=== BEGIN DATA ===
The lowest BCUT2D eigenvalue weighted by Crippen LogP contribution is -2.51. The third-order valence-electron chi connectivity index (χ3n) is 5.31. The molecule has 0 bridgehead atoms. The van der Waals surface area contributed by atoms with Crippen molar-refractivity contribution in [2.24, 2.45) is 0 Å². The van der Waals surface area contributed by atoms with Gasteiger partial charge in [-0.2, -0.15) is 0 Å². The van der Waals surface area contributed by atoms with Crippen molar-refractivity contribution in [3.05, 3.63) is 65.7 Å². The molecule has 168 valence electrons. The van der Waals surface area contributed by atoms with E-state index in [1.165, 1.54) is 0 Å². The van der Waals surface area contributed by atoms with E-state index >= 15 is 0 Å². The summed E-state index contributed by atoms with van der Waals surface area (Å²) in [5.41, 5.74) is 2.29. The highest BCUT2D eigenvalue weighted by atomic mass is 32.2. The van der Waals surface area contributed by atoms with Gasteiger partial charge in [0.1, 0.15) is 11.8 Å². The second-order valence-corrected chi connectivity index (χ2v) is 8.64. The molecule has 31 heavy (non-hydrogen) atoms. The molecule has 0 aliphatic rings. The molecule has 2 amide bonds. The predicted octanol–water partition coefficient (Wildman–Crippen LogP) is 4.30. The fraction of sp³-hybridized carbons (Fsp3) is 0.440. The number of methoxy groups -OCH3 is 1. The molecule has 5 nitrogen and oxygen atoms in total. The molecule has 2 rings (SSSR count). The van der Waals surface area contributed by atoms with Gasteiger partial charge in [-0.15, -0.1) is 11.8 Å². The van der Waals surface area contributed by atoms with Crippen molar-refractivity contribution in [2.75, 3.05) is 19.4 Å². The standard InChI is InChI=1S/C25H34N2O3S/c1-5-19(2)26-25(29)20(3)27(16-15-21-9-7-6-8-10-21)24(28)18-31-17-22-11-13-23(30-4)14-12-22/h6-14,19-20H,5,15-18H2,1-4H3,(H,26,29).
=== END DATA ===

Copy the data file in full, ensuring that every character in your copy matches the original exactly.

The lowest BCUT2D eigenvalue weighted by Crippen LogP contribution is -2.51. The third-order valence-electron chi connectivity index (χ3n) is 5.31. The molecule has 0 bridgehead atoms. The van der Waals surface area contributed by atoms with Crippen molar-refractivity contribution in [2.24, 2.45) is 0 Å². The van der Waals surface area contributed by atoms with Gasteiger partial charge in [-0.2, -0.15) is 0 Å². The van der Waals surface area contributed by atoms with Crippen molar-refractivity contribution in [3.05, 3.63) is 65.7 Å². The molecule has 168 valence electrons. The van der Waals surface area contributed by atoms with E-state index in [1.165, 1.54) is 0 Å². The van der Waals surface area contributed by atoms with E-state index >= 15 is 0 Å². The summed E-state index contributed by atoms with van der Waals surface area (Å²) in [5.41, 5.74) is 2.29. The highest BCUT2D eigenvalue weighted by atomic mass is 32.2. The van der Waals surface area contributed by atoms with Gasteiger partial charge in [0.1, 0.15) is 11.8 Å². The second-order valence-corrected chi connectivity index (χ2v) is 8.64. The molecule has 31 heavy (non-hydrogen) atoms. The molecule has 0 aliphatic rings. The molecule has 2 amide bonds. The predicted octanol–water partition coefficient (Wildman–Crippen LogP) is 4.30. The fraction of sp³-hybridized carbons (Fsp3) is 0.440. The number of methoxy groups -OCH3 is 1. The molecule has 5 nitrogen and oxygen atoms in total. The molecule has 2 rings (SSSR count). The van der Waals surface area contributed by atoms with Gasteiger partial charge in [-0.15, -0.1) is 11.8 Å². The van der Waals surface area contributed by atoms with Crippen molar-refractivity contribution in [2.75, 3.05) is 19.4 Å². The standard InChI is InChI=1S/C25H34N2O3S/c1-5-19(2)26-25(29)20(3)27(16-15-21-9-7-6-8-10-21)24(28)18-31-17-22-11-13-23(30-4)14-12-22/h6-14,19-20H,5,15-18H2,1-4H3,(H,26,29).